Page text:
> Click here for the full report

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3. Drawing the line: Sexual Harassment on Campus

Catherine Hill and Elena Silva

AAUW Educational Foundation

January 2006

A recent report by the American Association of University Women (AAUW) finds that sexual harassment is widespread on college campuses with nearly two-thirds of students (62 percent) having experienced some type of sexual harassment. The report presents analysis of a nationally representative survey of undergraduate college students commissioned by AAUW that asked students about their perception of, experience with, response to sexual harassment. The report also assesses the emotional and educational impact of sexual harassment on students and gives students’ recommendations for improving the response to sexual harassment on college-campuses. Among the findings are:

  • Sixty-two percent of female students and 61 percent of male students had experienced some kind of sexual harassment. Almost 68 percent of female students who experience sexual harassment expressed feeling “very” or “somewhat” upset by the occurrence compared with 35 percent of men.
  • More than one-third of students who are harassed do not report the sexual harassment. Only 7 percent of students report harassment to a faculty member or other college employee. Around 49 percent of students, however, confide in a friend about the incident.
  • Both men and women act as harassers, but more men (51 percent) admit to having committed sexual harassment than women (31 percent).
  • Lesbian, gay, bisexual, and transgender (LGBT) students experience more harassment compared to heterosexual students (73 percent vs. 61 percent).
  • A majority of students who harass other students say they harass others because they thought it was funny. Almost 32 percent thought that the recipient wanted sexual attention while almost 30 percent thought that sexual harassment was part of school life.
  • For the most part, there were no differences in racial and ethnic groups’ experiences with sexual harassment.

The authors conclude that the prevalence of sexual harassment on college campuses might be in part due to the lack of dialogue between college students, faculty, and staff about how to address the issue.

> Click here for the full report

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4. Education for All Global Monitoring Report

United National Educational Scientific and Cultural Organization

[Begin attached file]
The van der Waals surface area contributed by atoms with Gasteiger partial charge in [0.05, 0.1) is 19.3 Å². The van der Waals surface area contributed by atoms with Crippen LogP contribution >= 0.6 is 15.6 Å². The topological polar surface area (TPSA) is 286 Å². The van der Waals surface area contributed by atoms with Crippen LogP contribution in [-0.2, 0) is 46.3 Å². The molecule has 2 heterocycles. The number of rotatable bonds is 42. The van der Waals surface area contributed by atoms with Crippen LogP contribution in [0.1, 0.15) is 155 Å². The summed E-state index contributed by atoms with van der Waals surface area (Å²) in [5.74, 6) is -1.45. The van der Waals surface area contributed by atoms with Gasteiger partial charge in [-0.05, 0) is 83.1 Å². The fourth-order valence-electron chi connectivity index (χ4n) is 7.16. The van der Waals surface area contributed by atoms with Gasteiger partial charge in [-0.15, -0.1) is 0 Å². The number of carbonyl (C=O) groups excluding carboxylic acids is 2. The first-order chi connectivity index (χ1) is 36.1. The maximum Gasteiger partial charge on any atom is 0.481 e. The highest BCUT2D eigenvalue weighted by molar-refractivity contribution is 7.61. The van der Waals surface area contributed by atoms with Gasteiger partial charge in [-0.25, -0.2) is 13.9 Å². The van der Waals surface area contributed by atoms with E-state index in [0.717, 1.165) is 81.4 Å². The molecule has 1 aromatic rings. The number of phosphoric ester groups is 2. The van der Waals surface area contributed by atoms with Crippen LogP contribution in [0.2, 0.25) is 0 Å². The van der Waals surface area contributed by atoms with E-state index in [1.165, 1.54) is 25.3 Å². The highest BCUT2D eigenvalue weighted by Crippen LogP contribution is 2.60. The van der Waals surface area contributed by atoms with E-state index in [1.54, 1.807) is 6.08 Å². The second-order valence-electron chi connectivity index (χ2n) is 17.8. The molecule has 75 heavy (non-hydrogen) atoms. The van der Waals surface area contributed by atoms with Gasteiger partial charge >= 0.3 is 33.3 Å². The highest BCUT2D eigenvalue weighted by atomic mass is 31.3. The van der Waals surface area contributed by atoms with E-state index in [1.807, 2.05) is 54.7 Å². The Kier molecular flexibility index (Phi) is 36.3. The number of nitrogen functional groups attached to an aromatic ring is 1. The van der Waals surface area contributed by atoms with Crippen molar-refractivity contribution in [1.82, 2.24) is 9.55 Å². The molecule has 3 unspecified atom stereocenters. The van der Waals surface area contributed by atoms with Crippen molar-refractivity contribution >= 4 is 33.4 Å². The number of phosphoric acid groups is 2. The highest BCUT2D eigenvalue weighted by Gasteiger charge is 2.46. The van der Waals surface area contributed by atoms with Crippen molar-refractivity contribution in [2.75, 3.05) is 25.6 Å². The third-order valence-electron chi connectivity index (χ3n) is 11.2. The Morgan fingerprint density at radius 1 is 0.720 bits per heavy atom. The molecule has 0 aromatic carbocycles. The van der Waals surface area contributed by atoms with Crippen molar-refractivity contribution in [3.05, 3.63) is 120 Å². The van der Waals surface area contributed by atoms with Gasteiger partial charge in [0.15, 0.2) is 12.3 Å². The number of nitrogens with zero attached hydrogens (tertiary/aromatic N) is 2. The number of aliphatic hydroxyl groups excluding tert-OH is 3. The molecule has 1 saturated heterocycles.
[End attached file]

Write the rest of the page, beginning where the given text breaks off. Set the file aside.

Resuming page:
January 2006

This report by UNESCO assesses progress made on the Education for All (EFA) goals set by 164 governments in 2000 at the World Education Forum, with particular focus on achieving universal primary education (UPE) and gender parity and quality in education. Although improvements have been observed in UPE and gender parity and quality, in 2002 close to 100 million children still were not enrolled in primary school. Over half of those children were girls and 70 percent lived in Sub-Saharan Africa and South and West Asia. The 2005 gender parity target has been missed by 94 countries out of the 149 with data and 86 countries may not even achieve this target by the year 2015. Aid for basic education more than doubled between 1999 and 2003, but only accounted for 2.6 percent of Official Development Assistance.

The report advocates for countries to adopt explicit literacy strategies comprising (a) expansion of quality primary and lower-secondary education (b) scaling up of youth and adult literacy programs, and (c) the development of an environment in which individuals are encouraged to acquire and sustain their literacy skills. The report concludes by setting priorities for action to achieve EFA goals in the next ten years, including achieving good quality universal primary education, decreasing gender disparities in education, and focusing on literate societies, not just on individuals.

> Click here for the full report

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This edition of Research News Reporter was prepared by IWPR Mariam K. Chamberlain Fellows Jessica Koski and Inku Subedi.